While much of the country is focused on the polls for the Presidential race, another kind of poll is perhaps equally deserving of our attention. The Chicago Council on Foreign Relations (CCFR) recently released a poll about American attitudes towards 'international issues' and the Council on American-Islamic Relations (CAIR) released the results of its survey on American attitudes towards 'Islam and Muslims.' Taken together the results are at once insightful even as they are seemingly contradictory.
In the CCFR poll eighty-seven percent of the public favors working through the UN to combat terrorism; eighty-two percent favor using the International Criminal Court, which President Bush has consistently eschewed.
Half of those surveyed oppose the use of racial profiling in airport security checks; sixty-six percent oppose torture as a way of extracting information from suspected international terrorists; sixty-four percent favor a more even handed approach to the Israeli-Palestinian conflict; sixty-six percent of Americans favor working with the UN, even when it adopts policies that the U.S. does not like; fifty-nine percent want to do away with all vetoes in the Security Council and seventy-four percent want a standing peacekeeping force commanded by the U.N.
Contrary to popular perceptions most Americans favor working with international agencies, under the aegis of international law and with foreign nations, even when it means sometimes subordinating American desires. Multilateralism seems more like a mainstream American attitude not an unpatriotic diversion.
Despite such overwhelming evidence, columnist Thomas Friedman recently pointed out that, 'each time the Bush team had to choose between doing the right thing in the war on terrorism or siding with its political base and ideology, it chose its base and ideology.'
Instead of firing an evangelical U.S. general who smeared Islam, the administration sided with their political base. Instead of taking the moral high ground after the Abu Ghraib fiasco, the administration responded belatedly and almost begrudgingly. Instead of welcoming bridge builders like Tariq Ramadan and Yusuf Islam (formerly Cat Stevens) to America, the administration bars their entry with out caring to explain how such men of peace got to be dangerous for America.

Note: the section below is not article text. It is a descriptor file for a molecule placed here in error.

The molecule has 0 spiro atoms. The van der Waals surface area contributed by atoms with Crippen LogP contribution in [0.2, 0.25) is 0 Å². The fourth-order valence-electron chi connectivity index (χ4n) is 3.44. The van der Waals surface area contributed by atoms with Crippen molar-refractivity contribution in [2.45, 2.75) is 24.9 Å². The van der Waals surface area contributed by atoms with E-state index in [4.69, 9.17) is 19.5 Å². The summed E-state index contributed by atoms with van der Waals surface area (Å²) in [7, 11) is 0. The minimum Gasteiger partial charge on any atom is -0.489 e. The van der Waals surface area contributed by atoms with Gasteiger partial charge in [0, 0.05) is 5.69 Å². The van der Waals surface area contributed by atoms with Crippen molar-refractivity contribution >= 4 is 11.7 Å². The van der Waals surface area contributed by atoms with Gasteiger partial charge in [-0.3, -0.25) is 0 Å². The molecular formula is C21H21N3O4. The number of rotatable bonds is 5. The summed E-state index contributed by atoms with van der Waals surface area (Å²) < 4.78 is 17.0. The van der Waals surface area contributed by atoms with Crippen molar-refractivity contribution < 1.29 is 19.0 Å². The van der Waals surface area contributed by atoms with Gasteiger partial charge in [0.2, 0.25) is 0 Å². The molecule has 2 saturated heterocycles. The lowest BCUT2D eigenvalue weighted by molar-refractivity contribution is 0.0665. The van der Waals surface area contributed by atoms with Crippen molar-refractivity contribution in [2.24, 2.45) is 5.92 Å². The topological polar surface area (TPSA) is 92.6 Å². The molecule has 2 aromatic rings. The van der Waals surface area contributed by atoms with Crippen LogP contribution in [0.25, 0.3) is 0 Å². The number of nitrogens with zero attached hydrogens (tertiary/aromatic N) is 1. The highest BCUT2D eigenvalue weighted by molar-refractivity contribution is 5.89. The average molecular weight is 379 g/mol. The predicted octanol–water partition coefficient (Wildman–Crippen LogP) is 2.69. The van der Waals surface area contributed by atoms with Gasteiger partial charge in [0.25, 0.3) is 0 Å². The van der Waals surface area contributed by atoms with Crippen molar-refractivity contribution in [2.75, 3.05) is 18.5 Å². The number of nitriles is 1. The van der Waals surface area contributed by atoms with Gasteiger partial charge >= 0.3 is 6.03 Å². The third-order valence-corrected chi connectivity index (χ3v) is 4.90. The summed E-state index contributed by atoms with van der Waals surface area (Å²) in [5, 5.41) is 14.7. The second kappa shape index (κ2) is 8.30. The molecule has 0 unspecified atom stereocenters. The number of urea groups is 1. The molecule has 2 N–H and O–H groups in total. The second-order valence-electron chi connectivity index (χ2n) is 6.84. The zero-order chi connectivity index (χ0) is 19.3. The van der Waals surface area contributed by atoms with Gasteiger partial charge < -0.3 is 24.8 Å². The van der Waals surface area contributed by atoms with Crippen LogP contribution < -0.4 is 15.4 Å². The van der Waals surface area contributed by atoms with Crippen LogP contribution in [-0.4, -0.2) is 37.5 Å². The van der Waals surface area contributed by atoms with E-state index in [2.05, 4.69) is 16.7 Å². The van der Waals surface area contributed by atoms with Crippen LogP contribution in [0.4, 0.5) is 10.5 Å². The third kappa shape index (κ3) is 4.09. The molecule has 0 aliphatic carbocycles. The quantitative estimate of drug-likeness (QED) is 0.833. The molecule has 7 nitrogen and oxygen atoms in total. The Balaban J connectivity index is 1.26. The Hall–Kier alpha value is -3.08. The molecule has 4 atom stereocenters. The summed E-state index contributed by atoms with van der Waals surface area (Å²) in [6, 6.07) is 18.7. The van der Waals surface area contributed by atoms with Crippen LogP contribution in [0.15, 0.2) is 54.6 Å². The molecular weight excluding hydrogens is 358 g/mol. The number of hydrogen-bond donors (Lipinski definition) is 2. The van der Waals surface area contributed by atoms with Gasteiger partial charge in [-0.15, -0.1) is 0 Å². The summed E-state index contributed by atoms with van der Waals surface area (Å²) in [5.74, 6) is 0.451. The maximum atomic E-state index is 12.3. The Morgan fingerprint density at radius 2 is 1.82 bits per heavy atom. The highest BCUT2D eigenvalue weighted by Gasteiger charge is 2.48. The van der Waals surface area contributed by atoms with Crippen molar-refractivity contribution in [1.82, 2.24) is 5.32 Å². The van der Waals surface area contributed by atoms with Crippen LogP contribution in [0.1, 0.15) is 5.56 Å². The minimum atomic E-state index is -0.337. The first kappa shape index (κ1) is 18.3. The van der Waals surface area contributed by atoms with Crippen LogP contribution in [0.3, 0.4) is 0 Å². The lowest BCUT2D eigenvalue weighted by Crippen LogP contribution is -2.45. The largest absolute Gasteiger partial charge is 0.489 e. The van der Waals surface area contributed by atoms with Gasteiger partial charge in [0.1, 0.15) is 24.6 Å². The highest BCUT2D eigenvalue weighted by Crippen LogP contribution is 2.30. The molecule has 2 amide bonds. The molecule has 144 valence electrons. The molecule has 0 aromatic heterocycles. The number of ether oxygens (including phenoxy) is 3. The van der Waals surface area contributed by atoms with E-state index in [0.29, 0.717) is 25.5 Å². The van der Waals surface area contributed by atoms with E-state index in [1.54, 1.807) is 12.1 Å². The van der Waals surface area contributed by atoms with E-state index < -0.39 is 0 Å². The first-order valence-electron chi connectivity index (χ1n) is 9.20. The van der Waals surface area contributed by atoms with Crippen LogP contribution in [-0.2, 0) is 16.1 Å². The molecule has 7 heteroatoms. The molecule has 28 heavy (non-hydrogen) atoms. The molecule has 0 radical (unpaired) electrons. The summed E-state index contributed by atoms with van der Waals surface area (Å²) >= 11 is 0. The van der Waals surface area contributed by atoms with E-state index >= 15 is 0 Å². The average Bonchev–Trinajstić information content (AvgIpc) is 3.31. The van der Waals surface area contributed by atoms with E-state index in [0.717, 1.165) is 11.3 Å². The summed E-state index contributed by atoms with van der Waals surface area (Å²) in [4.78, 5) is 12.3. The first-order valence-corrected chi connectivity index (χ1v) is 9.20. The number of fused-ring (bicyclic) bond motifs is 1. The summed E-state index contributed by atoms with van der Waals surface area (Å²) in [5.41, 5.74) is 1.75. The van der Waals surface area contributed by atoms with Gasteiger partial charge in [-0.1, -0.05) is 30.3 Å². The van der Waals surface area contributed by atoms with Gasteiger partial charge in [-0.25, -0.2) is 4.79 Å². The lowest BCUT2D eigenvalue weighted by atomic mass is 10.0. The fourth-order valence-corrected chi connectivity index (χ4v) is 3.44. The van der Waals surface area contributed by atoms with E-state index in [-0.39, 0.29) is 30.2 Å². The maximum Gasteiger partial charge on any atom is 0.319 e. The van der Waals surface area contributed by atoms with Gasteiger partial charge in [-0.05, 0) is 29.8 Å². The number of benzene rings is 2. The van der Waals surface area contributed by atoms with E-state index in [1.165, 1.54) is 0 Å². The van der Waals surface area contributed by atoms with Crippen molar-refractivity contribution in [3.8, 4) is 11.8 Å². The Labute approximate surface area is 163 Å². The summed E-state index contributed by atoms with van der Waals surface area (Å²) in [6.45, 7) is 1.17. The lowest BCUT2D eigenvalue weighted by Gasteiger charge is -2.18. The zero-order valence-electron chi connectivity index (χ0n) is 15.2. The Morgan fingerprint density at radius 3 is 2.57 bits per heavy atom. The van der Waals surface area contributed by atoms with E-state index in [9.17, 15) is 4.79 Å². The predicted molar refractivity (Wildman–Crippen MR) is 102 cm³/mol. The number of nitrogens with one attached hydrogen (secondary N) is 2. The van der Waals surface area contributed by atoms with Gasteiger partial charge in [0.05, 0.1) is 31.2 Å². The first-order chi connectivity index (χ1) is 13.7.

Such repeated misguided policies has hurt America's image abroad. Favorability ratings even among traditional European allies are at all time lows. Meanwhile stereotyping and guilt by association continues to erode civility on both sides of the Atlantic.
In America, a recent CAIR survey shows, more than one-fourth of survey respondents agreed with stereotypes such as 'Muslims teach their children to hate' and 'Muslims value life less than other people.' When asked what comes to mind when they hear 'Muslim,' thirty-two percent of respondents made negative comments. Only two percent had a positive response.
Just as alarming are the results from a March 2004 Pew Poll that showed nearly fifty-percent of Turks to have unfavorable attitude towards Jews and Christians. In other parts of the Muslim world like Morocco and Pakistan the unfavorable ratings are alarmingly
The CAIR poll also shows that while general knowledge of Islam is low among those surveyed but the presence of Muslim acquaintances drives more enlightened attitudes. Education and dialogue helps. Thus it is not surprising that Muslims living in America, despite the setbacks on their civil liberties, continue to have a positive outlook towards the society they live in. More American-Muslims are running for public offices, more are registering to vote, more are actively engaged in civic and inter-faith organizations.
The overall poll numbers actually present an opportunity of historic proportions - creating a very different American attitude toward the world and a different world attitude towards America. The task notes Newsweek's Fareed Zakaria needs global leaders, 'who can take this raw material and turn it into a new politics.' This transformation requires a fundamental commitment towards dialogue and diplomacy over the instinct to fire rockets and drop bombs.
Parvez Ahmed, Ph.D., (firstname.lastname@example.org) is a board member for the Council on American-Islamic Relations, (CAIR). CAIR is headquartered in Washington DC and is America's largest grassroots Muslim advocacy group.